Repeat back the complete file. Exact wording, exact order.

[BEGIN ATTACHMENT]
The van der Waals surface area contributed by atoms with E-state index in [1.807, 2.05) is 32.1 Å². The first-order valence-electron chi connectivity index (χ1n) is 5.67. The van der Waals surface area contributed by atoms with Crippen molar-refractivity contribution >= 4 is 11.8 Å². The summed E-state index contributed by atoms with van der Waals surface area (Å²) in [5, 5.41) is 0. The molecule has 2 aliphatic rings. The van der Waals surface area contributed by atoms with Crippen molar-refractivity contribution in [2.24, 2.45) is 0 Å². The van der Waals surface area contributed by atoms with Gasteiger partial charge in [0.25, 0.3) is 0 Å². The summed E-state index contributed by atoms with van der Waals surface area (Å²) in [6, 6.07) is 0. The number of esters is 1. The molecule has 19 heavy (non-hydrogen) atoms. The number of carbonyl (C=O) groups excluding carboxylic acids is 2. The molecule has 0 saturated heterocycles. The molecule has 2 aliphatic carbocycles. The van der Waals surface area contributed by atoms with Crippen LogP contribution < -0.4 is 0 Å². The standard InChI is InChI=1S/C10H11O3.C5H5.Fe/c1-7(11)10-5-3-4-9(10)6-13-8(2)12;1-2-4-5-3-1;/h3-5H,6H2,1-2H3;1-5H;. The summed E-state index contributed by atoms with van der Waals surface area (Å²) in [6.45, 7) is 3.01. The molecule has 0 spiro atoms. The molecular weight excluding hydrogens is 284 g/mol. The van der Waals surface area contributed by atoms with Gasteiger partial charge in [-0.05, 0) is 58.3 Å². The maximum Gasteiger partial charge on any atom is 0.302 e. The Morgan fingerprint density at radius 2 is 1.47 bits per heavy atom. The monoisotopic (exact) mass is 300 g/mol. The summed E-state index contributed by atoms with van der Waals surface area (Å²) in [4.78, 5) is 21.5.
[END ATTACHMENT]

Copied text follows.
The van der Waals surface area contributed by atoms with E-state index in [1.807, 2.05) is 32.1 Å². The first-order valence-electron chi connectivity index (χ1n) is 5.67. The van der Waals surface area contributed by atoms with Crippen molar-refractivity contribution >= 4 is 11.8 Å². The summed E-state index contributed by atoms with van der Waals surface area (Å²) in [5, 5.41) is 0. The molecule has 2 aliphatic rings. The van der Waals surface area contributed by atoms with Crippen molar-refractivity contribution in [2.24, 2.45) is 0 Å². The van der Waals surface area contributed by atoms with Gasteiger partial charge in [0.25, 0.3) is 0 Å². The summed E-state index contributed by atoms with van der Waals surface area (Å²) in [6, 6.07) is 0. The number of esters is 1. The molecule has 19 heavy (non-hydrogen) atoms. The number of carbonyl (C=O) groups excluding carboxylic acids is 2. The molecule has 0 saturated heterocycles. The molecule has 2 aliphatic carbocycles. The van der Waals surface area contributed by atoms with Crippen LogP contribution < -0.4 is 0 Å². The standard InChI is InChI=1S/C10H11O3.C5H5.Fe/c1-7(11)10-5-3-4-9(10)6-13-8(2)12;1-2-4-5-3-1;/h3-5H,6H2,1-2H3;1-5H;. The summed E-state index contributed by atoms with van der Waals surface area (Å²) in [6.45, 7) is 3.01. The molecule has 0 spiro atoms. The molecular weight excluding hydrogens is 284 g/mol. The van der Waals surface area contributed by atoms with Gasteiger partial charge in [-0.05, 0) is 58.3 Å². The maximum Gasteiger partial charge on any atom is 0.302 e. The Morgan fingerprint density at radius 2 is 1.47 bits per heavy atom. The monoisotopic (exact) mass is 300 g/mol. The summed E-state index contributed by atoms with van der Waals surface area (Å²) in [4.78, 5) is 21.5.